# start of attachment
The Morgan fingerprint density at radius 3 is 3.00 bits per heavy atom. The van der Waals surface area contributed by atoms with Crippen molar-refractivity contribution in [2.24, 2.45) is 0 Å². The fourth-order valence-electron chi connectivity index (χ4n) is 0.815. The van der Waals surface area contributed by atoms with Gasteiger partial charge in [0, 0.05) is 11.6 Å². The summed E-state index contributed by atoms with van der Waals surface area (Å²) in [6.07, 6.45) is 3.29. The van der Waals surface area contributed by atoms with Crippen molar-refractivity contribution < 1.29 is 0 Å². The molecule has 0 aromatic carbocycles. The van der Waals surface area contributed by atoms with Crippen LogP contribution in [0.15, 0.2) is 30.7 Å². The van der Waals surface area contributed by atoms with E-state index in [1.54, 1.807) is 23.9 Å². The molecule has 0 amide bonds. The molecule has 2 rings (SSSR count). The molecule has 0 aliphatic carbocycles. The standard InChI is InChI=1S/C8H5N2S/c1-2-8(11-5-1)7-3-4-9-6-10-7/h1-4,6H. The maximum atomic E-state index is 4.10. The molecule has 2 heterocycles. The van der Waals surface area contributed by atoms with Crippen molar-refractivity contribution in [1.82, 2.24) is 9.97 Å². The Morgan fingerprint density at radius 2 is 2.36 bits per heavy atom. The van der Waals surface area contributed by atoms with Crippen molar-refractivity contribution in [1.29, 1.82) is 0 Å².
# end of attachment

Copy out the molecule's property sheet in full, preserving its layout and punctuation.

The Morgan fingerprint density at radius 3 is 3.00 bits per heavy atom. The van der Waals surface area contributed by atoms with Crippen molar-refractivity contribution in [2.24, 2.45) is 0 Å². The fourth-order valence-electron chi connectivity index (χ4n) is 0.815. The van der Waals surface area contributed by atoms with Gasteiger partial charge in [0, 0.05) is 11.6 Å². The summed E-state index contributed by atoms with van der Waals surface area (Å²) in [6.07, 6.45) is 3.29. The van der Waals surface area contributed by atoms with Crippen molar-refractivity contribution < 1.29 is 0 Å². The molecule has 0 aromatic carbocycles. The van der Waals surface area contributed by atoms with Crippen LogP contribution in [0.15, 0.2) is 30.7 Å². The van der Waals surface area contributed by atoms with E-state index in [1.54, 1.807) is 23.9 Å². The molecule has 0 amide bonds. The molecule has 2 rings (SSSR count). The molecule has 0 aliphatic carbocycles. The standard InChI is InChI=1S/C8H5N2S/c1-2-8(11-5-1)7-3-4-9-6-10-7/h1-4,6H. The maximum atomic E-state index is 4.10. The molecule has 2 heterocycles. The van der Waals surface area contributed by atoms with Crippen molar-refractivity contribution in [1.82, 2.24) is 9.97 Å². The Morgan fingerprint density at radius 2 is 2.36 bits per heavy atom. The van der Waals surface area contributed by atoms with Crippen molar-refractivity contribution in [1.29, 1.82) is 0 Å².